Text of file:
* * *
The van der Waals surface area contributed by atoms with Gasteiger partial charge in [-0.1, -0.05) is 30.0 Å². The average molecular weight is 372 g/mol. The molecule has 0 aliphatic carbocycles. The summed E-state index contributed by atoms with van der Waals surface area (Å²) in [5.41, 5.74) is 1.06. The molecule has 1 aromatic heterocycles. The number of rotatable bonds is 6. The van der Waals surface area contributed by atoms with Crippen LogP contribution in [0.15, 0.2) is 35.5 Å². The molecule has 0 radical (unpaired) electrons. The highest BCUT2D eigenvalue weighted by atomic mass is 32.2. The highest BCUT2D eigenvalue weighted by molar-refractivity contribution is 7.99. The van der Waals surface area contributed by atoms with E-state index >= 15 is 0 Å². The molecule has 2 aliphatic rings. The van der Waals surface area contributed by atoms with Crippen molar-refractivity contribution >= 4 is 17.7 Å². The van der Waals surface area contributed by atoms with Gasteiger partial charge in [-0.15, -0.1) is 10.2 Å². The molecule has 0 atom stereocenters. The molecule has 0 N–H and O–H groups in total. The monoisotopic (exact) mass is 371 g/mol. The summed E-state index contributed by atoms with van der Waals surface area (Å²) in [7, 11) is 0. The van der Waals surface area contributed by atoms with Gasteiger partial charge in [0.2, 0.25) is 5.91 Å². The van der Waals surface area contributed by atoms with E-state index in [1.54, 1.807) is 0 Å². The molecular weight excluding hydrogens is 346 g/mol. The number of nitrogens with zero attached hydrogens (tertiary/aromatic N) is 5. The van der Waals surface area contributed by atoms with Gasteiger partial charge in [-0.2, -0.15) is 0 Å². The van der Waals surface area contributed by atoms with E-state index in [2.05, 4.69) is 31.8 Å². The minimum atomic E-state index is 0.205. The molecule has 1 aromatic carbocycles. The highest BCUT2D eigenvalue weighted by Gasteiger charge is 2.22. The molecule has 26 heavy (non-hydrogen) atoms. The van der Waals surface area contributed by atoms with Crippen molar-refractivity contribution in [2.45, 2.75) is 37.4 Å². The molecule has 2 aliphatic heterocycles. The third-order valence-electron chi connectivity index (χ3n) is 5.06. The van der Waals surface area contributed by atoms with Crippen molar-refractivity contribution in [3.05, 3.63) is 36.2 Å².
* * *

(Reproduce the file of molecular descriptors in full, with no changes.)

The van der Waals surface area contributed by atoms with Gasteiger partial charge in [-0.1, -0.05) is 30.0 Å². The average molecular weight is 372 g/mol. The molecule has 0 aliphatic carbocycles. The summed E-state index contributed by atoms with van der Waals surface area (Å²) in [5.41, 5.74) is 1.06. The molecule has 1 aromatic heterocycles. The number of rotatable bonds is 6. The van der Waals surface area contributed by atoms with Crippen LogP contribution in [0.15, 0.2) is 35.5 Å². The molecule has 0 radical (unpaired) electrons. The highest BCUT2D eigenvalue weighted by atomic mass is 32.2. The highest BCUT2D eigenvalue weighted by molar-refractivity contribution is 7.99. The van der Waals surface area contributed by atoms with E-state index >= 15 is 0 Å². The molecule has 2 aliphatic rings. The van der Waals surface area contributed by atoms with Crippen molar-refractivity contribution >= 4 is 17.7 Å². The van der Waals surface area contributed by atoms with Gasteiger partial charge in [-0.15, -0.1) is 10.2 Å². The molecule has 0 atom stereocenters. The molecule has 0 N–H and O–H groups in total. The monoisotopic (exact) mass is 371 g/mol. The summed E-state index contributed by atoms with van der Waals surface area (Å²) in [7, 11) is 0. The van der Waals surface area contributed by atoms with Gasteiger partial charge in [0.2, 0.25) is 5.91 Å². The van der Waals surface area contributed by atoms with E-state index in [1.54, 1.807) is 0 Å². The molecular weight excluding hydrogens is 346 g/mol. The number of nitrogens with zero attached hydrogens (tertiary/aromatic N) is 5. The van der Waals surface area contributed by atoms with Gasteiger partial charge in [-0.2, -0.15) is 0 Å². The van der Waals surface area contributed by atoms with E-state index in [2.05, 4.69) is 31.8 Å². The minimum atomic E-state index is 0.205. The molecule has 1 aromatic carbocycles. The highest BCUT2D eigenvalue weighted by Gasteiger charge is 2.22. The molecule has 26 heavy (non-hydrogen) atoms. The van der Waals surface area contributed by atoms with Crippen molar-refractivity contribution in [2.45, 2.75) is 37.4 Å². The molecule has 2 aliphatic heterocycles. The third-order valence-electron chi connectivity index (χ3n) is 5.06. The van der Waals surface area contributed by atoms with Crippen molar-refractivity contribution in [3.05, 3.63) is 36.2 Å².